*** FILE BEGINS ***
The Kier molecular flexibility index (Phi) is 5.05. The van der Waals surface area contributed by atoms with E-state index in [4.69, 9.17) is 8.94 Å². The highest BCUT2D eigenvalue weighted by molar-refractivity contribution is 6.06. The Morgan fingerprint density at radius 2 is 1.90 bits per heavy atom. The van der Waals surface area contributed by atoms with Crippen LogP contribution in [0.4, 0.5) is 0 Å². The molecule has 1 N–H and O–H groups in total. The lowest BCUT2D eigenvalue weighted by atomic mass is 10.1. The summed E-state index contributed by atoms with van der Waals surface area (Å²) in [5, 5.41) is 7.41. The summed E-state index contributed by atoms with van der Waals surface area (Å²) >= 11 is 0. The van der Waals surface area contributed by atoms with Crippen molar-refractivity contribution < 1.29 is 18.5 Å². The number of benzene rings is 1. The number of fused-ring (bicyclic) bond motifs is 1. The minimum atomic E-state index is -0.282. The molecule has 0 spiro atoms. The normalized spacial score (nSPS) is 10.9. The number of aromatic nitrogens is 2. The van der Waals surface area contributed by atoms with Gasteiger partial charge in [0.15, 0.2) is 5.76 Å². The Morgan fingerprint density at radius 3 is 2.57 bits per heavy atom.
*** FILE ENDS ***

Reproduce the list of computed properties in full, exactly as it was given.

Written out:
The Kier molecular flexibility index (Phi) is 5.05. The van der Waals surface area contributed by atoms with E-state index in [4.69, 9.17) is 8.94 Å². The highest BCUT2D eigenvalue weighted by molar-refractivity contribution is 6.06. The Morgan fingerprint density at radius 2 is 1.90 bits per heavy atom. The van der Waals surface area contributed by atoms with Crippen LogP contribution in [0.4, 0.5) is 0 Å². The molecule has 1 N–H and O–H groups in total. The lowest BCUT2D eigenvalue weighted by atomic mass is 10.1. The summed E-state index contributed by atoms with van der Waals surface area (Å²) in [5, 5.41) is 7.41. The summed E-state index contributed by atoms with van der Waals surface area (Å²) >= 11 is 0. The van der Waals surface area contributed by atoms with Crippen molar-refractivity contribution < 1.29 is 18.5 Å². The number of benzene rings is 1. The number of fused-ring (bicyclic) bond motifs is 1. The minimum atomic E-state index is -0.282. The molecule has 0 spiro atoms. The normalized spacial score (nSPS) is 10.9. The number of aromatic nitrogens is 2. The van der Waals surface area contributed by atoms with Gasteiger partial charge in [0.15, 0.2) is 5.76 Å². The Morgan fingerprint density at radius 3 is 2.57 bits per heavy atom.